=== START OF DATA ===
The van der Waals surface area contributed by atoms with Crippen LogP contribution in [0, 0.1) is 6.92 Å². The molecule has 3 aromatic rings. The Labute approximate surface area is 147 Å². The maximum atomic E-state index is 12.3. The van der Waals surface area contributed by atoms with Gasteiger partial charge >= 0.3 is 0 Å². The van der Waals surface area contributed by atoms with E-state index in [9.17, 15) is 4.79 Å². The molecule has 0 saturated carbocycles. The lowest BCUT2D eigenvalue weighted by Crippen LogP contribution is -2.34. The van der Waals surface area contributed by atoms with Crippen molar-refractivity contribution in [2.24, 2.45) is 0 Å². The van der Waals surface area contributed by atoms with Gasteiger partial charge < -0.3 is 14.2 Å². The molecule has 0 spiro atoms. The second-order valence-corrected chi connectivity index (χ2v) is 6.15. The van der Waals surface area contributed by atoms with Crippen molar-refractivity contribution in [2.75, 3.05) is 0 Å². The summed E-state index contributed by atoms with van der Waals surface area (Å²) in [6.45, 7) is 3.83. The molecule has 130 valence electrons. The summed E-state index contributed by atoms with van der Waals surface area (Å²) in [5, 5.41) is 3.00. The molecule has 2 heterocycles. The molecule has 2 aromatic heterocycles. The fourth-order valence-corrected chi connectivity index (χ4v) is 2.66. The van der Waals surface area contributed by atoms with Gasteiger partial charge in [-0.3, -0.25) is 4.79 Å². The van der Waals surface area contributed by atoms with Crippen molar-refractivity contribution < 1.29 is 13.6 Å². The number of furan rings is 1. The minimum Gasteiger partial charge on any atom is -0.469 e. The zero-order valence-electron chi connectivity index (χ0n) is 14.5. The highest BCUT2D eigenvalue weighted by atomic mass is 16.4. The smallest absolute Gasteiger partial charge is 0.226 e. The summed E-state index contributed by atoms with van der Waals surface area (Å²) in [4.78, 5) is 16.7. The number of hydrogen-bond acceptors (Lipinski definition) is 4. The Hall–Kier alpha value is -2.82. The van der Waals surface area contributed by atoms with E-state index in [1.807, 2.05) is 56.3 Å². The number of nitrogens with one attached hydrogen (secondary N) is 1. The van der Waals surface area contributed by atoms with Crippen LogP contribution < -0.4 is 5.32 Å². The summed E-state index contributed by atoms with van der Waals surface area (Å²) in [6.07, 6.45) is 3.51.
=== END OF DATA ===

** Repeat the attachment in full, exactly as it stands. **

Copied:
The van der Waals surface area contributed by atoms with Crippen LogP contribution in [0, 0.1) is 6.92 Å². The molecule has 3 aromatic rings. The Labute approximate surface area is 147 Å². The maximum atomic E-state index is 12.3. The van der Waals surface area contributed by atoms with Gasteiger partial charge >= 0.3 is 0 Å². The van der Waals surface area contributed by atoms with E-state index in [9.17, 15) is 4.79 Å². The molecule has 0 saturated carbocycles. The lowest BCUT2D eigenvalue weighted by Crippen LogP contribution is -2.34. The van der Waals surface area contributed by atoms with Crippen molar-refractivity contribution in [2.24, 2.45) is 0 Å². The van der Waals surface area contributed by atoms with Gasteiger partial charge < -0.3 is 14.2 Å². The molecule has 0 spiro atoms. The second-order valence-corrected chi connectivity index (χ2v) is 6.15. The van der Waals surface area contributed by atoms with Crippen molar-refractivity contribution in [2.75, 3.05) is 0 Å². The summed E-state index contributed by atoms with van der Waals surface area (Å²) in [6.45, 7) is 3.83. The molecule has 130 valence electrons. The summed E-state index contributed by atoms with van der Waals surface area (Å²) in [5, 5.41) is 3.00. The molecule has 2 heterocycles. The molecule has 2 aromatic heterocycles. The fourth-order valence-corrected chi connectivity index (χ4v) is 2.66. The van der Waals surface area contributed by atoms with Gasteiger partial charge in [-0.3, -0.25) is 4.79 Å². The van der Waals surface area contributed by atoms with Crippen molar-refractivity contribution < 1.29 is 13.6 Å². The number of furan rings is 1. The minimum Gasteiger partial charge on any atom is -0.469 e. The zero-order valence-electron chi connectivity index (χ0n) is 14.5. The highest BCUT2D eigenvalue weighted by atomic mass is 16.4. The smallest absolute Gasteiger partial charge is 0.226 e. The summed E-state index contributed by atoms with van der Waals surface area (Å²) in [4.78, 5) is 16.7. The number of hydrogen-bond acceptors (Lipinski definition) is 4. The Hall–Kier alpha value is -2.82. The van der Waals surface area contributed by atoms with E-state index in [1.807, 2.05) is 56.3 Å². The number of nitrogens with one attached hydrogen (secondary N) is 1. The van der Waals surface area contributed by atoms with Crippen LogP contribution < -0.4 is 5.32 Å². The summed E-state index contributed by atoms with van der Waals surface area (Å²) in [6.07, 6.45) is 3.51.